https://engineervsheep.com

RE: Beam to column connection with eccentricity

Thanks for your input. Greatly appreciated.

Post processing of column loads in steel design isn't something I have been doing extensively for steel column design. But I would normally delve into the calculations inputs and outputs and check the impacts on some common assumptions which may not be completely conservative. But I'll take your comments on board and explore my assumptions. I find better wisdom on these forums than from my engineering peers.

For what it is worth lots of my designs are probably on the conservative side of things. Though I also see plenty of insanity from some engineers who design things ridiculously overcapacity such as a 2.5m deep truss for a small walkway load spanning 16m. Or another engineer who calculated his foundation based on seismic overturning moment using the mass of a full vessel but then ignored the stabilising effect of the mass of the full vessel. (To his credit the consultant quickly corrected things when I asked the question and the foundation more thank halved.)

RE: Beam to column connection with eccentricity

Quote (IDS)

Not saying you are wrong, but what is the justification?

Right after the word "justification" in my previous post, I listed the three justifications that I'm most familiar with. And that's the lion's share of what I've got in my bag of tricks. Note that those things reflect less my own personal opinions than they do the opinions of others practicing in my market.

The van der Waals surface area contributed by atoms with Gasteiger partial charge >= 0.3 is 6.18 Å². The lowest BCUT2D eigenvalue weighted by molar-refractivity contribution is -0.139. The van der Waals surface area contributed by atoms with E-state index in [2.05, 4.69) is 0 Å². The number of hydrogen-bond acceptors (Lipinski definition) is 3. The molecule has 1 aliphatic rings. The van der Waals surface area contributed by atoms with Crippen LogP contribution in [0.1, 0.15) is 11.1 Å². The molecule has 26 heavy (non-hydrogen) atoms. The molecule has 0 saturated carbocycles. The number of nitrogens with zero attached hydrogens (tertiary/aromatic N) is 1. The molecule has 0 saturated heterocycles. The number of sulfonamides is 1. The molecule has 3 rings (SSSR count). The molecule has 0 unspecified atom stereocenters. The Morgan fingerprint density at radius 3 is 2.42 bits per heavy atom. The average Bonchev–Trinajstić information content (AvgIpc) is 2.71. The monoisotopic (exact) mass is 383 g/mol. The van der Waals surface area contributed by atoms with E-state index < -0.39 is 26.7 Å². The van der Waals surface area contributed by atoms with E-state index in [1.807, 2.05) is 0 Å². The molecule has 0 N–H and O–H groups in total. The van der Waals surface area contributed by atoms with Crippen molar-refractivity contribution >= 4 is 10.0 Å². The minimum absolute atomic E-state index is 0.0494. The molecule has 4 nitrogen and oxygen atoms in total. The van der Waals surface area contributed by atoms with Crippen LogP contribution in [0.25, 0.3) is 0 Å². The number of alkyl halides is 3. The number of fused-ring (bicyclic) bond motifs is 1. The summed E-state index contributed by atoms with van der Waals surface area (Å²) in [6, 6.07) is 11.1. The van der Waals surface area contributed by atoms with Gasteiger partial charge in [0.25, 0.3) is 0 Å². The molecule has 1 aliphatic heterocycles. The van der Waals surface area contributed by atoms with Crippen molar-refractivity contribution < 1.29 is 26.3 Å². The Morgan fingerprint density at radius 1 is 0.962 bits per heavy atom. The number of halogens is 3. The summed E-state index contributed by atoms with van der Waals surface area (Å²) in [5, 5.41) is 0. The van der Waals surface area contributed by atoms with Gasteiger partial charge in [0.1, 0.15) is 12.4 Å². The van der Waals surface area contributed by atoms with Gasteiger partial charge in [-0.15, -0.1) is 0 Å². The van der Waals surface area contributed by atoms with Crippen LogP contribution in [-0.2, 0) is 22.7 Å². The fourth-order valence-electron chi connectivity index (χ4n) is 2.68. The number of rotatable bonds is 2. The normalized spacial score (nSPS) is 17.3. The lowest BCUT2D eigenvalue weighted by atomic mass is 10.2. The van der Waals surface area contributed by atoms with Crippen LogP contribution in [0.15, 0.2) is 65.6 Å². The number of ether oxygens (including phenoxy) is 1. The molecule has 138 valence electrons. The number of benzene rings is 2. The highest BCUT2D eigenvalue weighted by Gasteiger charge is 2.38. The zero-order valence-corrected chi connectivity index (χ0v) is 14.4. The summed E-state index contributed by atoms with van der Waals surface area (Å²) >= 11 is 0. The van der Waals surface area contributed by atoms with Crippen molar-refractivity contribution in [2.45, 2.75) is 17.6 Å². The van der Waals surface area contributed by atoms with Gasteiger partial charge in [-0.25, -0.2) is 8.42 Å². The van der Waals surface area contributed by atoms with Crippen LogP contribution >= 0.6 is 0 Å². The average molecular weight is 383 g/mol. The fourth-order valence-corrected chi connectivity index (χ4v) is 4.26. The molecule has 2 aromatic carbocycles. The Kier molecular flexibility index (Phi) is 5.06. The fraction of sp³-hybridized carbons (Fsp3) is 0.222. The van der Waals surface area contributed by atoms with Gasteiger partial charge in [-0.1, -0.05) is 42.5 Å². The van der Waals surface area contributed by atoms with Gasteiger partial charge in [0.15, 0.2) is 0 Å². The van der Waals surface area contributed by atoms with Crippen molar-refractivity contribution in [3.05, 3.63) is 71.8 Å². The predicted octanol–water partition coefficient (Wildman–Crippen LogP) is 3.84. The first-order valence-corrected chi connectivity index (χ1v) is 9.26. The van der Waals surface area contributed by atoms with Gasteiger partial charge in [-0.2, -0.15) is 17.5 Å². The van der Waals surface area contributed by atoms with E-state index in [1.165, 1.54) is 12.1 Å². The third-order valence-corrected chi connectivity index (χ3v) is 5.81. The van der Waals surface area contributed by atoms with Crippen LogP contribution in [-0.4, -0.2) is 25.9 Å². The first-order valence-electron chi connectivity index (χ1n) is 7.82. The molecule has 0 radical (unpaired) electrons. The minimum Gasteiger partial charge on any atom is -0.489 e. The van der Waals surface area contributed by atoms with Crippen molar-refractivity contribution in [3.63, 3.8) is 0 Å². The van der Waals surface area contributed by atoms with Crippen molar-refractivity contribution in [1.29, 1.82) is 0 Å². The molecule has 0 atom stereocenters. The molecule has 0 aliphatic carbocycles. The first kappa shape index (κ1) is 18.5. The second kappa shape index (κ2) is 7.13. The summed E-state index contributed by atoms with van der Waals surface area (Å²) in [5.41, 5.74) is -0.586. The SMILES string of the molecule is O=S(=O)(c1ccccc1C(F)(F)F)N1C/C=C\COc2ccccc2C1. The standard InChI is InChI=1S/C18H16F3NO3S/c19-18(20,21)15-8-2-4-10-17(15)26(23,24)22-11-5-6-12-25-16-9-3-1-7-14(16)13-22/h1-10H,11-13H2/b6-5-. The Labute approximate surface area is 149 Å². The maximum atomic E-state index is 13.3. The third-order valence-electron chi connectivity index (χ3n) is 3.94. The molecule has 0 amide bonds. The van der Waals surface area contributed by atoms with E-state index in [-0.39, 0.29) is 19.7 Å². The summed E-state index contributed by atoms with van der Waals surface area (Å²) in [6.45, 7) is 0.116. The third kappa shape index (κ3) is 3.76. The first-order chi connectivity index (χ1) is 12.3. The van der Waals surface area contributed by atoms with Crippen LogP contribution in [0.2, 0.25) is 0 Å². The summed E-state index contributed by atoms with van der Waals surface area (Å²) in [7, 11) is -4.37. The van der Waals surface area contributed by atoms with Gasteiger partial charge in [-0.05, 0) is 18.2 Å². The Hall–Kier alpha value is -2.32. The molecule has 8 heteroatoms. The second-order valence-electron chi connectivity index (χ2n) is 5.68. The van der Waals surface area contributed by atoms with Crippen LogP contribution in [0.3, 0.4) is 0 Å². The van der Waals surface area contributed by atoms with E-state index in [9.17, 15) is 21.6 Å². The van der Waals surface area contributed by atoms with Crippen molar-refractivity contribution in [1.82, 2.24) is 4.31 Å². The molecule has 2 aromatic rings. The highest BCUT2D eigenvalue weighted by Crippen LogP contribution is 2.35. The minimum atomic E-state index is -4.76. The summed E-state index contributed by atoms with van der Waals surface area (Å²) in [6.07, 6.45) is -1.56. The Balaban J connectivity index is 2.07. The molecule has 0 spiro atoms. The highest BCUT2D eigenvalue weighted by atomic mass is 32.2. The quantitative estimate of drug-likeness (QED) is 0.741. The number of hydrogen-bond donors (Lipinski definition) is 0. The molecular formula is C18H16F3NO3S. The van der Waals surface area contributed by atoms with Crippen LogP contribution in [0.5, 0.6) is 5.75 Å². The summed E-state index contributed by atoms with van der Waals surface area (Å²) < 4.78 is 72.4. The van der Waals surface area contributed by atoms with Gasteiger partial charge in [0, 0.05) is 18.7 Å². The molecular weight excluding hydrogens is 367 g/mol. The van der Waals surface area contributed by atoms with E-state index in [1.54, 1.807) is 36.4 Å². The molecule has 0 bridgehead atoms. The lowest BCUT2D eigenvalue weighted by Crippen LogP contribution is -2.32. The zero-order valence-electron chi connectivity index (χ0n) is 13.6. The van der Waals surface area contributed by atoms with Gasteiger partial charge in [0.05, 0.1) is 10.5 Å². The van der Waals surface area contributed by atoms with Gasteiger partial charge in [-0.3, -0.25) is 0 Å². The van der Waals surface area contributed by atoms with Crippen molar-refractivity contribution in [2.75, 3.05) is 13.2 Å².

When I choose a low axial utilization ratio over a detailed look at eccentricities, my own "justification" is really:

1) I simply do not perceive that the world has a meaningful gravity post problem. One has to pick their battles as a structural engineer and this isn't the one for me. I feel that structural designs, and structural drawings, often have more serious deficiencies and that more attention in those areas represents a better return on investment.

2) As a structural engineer, I view myself as a moderately skilled, rough proportioned of things. As an industry, I feel that we tend to get too obsessed about accuracy in a space where any rational person must acknowledge that little meaningful accuracy is available to be had.

Now for a fun anecdote.

One of my first assignments as a newly minted graduate engineer was the design of a bunch of steel columns in a one story joist & beam building. My boss was an interesting character in that he was a very practical engineer but would never, ever utter the phrase "overthinking" to me. He'd adjust schedules and hemorrhage fees at will if that's what it took to buy me the space to do whatever I felt needed to be done. I think that he mostly just kept me around for company (two man dept) rather than production.

What I felt needed to be done was to check all of the "posts" for moments at the top and bottom arising from eccentricities in the two to four incoming framing members which may be pattern loaded. I had oodles of cases to check, oodles of things to consider, and built myself a giant spreadsheet to help. It took me the better part of two days and I almost choked on the assignment altogether. At the end of it, I asked my boss how he typically handled this stuff. I was ready to give up engineering and take up accountancy.